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Public finances: what the economists say

Guardian Economics 20th August 2009

'The necessary fiscal consolidation is going to be a huge constraint on the economic recovery'

Vicky Redwood, UK economist at Capital Economics

"UK retail sales posted another decent rise in July but the dire public finance figures - which underline the need for tax rises/spending cuts – suggest that this resilience will eventually fade.

"Public sector net borrowing was £8bn in July – in contrast to the surplus usually recorded at this time of year. The necessary fiscal consolidation is going to be a huge constraint on the economic recovery."

Richard Snook, senior economist at the CEBR

"The latest official data released this morning showed a further worsening of the United Kingdom public finances in July. Public sector net borrowing was £8.0bn in July compared with a surplus of £5.2bn in the same month a year earlier. The £13.2bn deterioration since last year is more than twice that forecast by economists last week.

"Cumulative borrowing from April to July 2009 has reached £49.8bn, more than three times the comparable figure last year which saw £15.9bn borrowed by July. The figures show that over the financial year to date, tax revenues are down by 11.9% from last year; on the other hand benefit and social expenditure has soared by 9.5%.

"Today's figures add to the plethora of bleak news for public sector finances. Borrowing for this financial year is likely to come close to £200bn – giving whichever government takes power in 2010 a once-in-a-generation challenge to bring the debt and deficit back down to manageable levels."

Colin Ellis, European economist at Daiwa Securities SMBC

"One point of particular concern was the renewed sharp decline in revenues - proceeds from income and wealth taxes were down a whopping 22.4%Y/Y in July - and, while we would caution against putting too much weight on any one month's data, these gloomy figures confirm that the public finances are in a dire state.

"The authorities must be hoping that QE starts working soon, as the only extra support that is at all likely from fiscal policy over the next year is probably an extension of the VAT cut and/or the modest car scrappage scheme. But given the underlying weaknesses that are evident into today's data, if the economy remains weak then the toll on the public sector finances could end up being truly horrible."

Liberal Democrat Treasury spokesman, Vince Cable

"As the country fights its way through recession we are seeing a collapse in tax revenues.

"We are now heading for a level of deficit this year even higher than the Chancellor's original predictions.

"What is particularly concerning is that the Government's hopes for the recovery of the public finances are based on extremely optimistic growth forecasts. Without this growth we will be heading for even higher levels of debt."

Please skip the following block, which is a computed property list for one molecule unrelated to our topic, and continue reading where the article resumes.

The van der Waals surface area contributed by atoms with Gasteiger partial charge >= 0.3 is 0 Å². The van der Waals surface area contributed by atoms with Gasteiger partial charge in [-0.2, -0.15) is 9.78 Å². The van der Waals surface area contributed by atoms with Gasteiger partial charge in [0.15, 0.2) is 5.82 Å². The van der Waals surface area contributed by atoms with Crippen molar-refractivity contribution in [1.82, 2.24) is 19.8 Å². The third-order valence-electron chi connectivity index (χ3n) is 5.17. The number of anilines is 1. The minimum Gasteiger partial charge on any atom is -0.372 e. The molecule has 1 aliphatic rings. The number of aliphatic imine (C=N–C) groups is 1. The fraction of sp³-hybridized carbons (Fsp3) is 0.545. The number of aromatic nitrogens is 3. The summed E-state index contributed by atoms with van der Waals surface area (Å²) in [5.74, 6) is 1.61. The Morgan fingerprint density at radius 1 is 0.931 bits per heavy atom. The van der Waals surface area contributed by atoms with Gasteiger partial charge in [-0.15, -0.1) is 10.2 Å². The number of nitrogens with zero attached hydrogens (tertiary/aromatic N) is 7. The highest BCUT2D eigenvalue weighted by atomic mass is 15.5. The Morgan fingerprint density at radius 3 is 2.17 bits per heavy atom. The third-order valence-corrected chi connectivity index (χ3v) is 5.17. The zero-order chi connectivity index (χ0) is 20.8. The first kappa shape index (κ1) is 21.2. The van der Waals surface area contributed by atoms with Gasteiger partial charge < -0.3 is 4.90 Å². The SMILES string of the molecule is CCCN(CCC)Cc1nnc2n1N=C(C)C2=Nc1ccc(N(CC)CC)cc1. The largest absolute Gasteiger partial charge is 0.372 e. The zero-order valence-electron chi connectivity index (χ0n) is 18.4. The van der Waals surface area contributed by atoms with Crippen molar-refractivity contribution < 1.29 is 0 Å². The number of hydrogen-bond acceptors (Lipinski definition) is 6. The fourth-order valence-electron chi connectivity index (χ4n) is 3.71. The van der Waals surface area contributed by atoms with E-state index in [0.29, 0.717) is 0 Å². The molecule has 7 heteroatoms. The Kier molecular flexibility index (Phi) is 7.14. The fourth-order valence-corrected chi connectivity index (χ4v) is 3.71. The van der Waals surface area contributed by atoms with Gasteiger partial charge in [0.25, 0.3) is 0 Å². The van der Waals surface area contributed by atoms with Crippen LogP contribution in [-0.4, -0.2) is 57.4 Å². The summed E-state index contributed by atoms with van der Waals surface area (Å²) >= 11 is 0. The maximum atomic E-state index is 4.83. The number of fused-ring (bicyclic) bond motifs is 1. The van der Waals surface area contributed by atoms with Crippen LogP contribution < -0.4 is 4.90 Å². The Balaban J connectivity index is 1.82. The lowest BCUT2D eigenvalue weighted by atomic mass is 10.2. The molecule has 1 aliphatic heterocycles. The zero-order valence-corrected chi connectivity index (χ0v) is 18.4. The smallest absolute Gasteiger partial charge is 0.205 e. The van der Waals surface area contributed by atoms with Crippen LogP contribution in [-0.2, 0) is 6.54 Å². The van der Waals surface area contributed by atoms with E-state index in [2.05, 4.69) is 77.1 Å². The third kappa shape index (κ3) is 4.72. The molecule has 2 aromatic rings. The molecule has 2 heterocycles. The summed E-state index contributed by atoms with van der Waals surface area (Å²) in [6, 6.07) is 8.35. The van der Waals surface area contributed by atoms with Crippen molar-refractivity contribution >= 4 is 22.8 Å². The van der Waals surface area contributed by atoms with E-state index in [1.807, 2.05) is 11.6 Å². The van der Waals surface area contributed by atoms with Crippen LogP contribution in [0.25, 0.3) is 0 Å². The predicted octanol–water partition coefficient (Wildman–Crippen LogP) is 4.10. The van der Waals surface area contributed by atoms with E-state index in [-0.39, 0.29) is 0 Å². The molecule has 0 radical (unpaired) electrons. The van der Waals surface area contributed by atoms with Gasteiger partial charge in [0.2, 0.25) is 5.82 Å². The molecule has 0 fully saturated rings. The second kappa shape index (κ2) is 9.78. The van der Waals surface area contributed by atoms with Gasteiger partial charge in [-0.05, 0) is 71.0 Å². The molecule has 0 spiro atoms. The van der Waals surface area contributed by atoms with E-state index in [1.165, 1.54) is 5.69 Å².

David Kern, chief economist at the British Chambers of Commerce (BCC)

"The further improvement in retail sales confirms our assessment that the recession is ending. However, any recovery is likely to be weak and fragile.

"The worse than expected public sector deficit emphasises the huge scale of adjustment that the UK is facing over the next few years. While it is impossible for the government to properly tighten spending when the economy is weak and unemployment soars, a clear medium-term plan must be formulated to illustrate how the public finances will be returned to health."

Hetal Mehta, Senior Economic Advisor to the Ernst & Young Item Club

"July is an important month for corporation tax receipts so usually yields a surplus. The first July deficit on record reflects both the poor state of the public finances prior to the downturn and the damage being wreaked by the recession, both in terms of depressing tax revenues and pushing up spending. Central government receipts were down 15.3% from last year, with separate HM Revenue and Customs data showing a 38% drop in corporation tax revenues from July last year. Meanwhile current expenditure was up 7.5% while the current budget balance has moved from a £7.8bn surplus in July last year to a deficit of £5.1bn.

"Public Sector Net Borrowing jumped from -£5.2bn a year ago to £8.0bn last month – the first time this has been positive in the month of July since 1996.

"At present it looks like borrowing in this financial year will not be too far from the Treasury's projections. It is a couple of years down the line, when the government plans to tighten fiscal policy, where we believe their forecasts are far too optimistic and a much more significant tightening of policy will be needed than that which is currently planned."

David Page at Investec Securities

"July's PSNB deficit far worse than expected. July's public sector deficit posted a sharp widening to £8.0bn, the worst July deficit on record (going back to 1993) and the first deficit recorded in this month since 1996. To be fair, market expectations were wide of the mark expecting a deficit of just £0.6bn, but today's release was worse than our own forecast of £4.9bn.

"The deterioration this month is much to do with the reason that July usually records a surplus: the first months of the quarter are usually associated with large corporate tax inflows, but these have been amongst the worst hit by the current recession. Corporation taxes were down 38% on the year this July – some £3bn. Central government receipts slowed to -15.3% on the year and -12% for the year so far. Spending growth has risen by 6.2% on the financial year so far.

"PSNB deficit still likely around Budget forecast."

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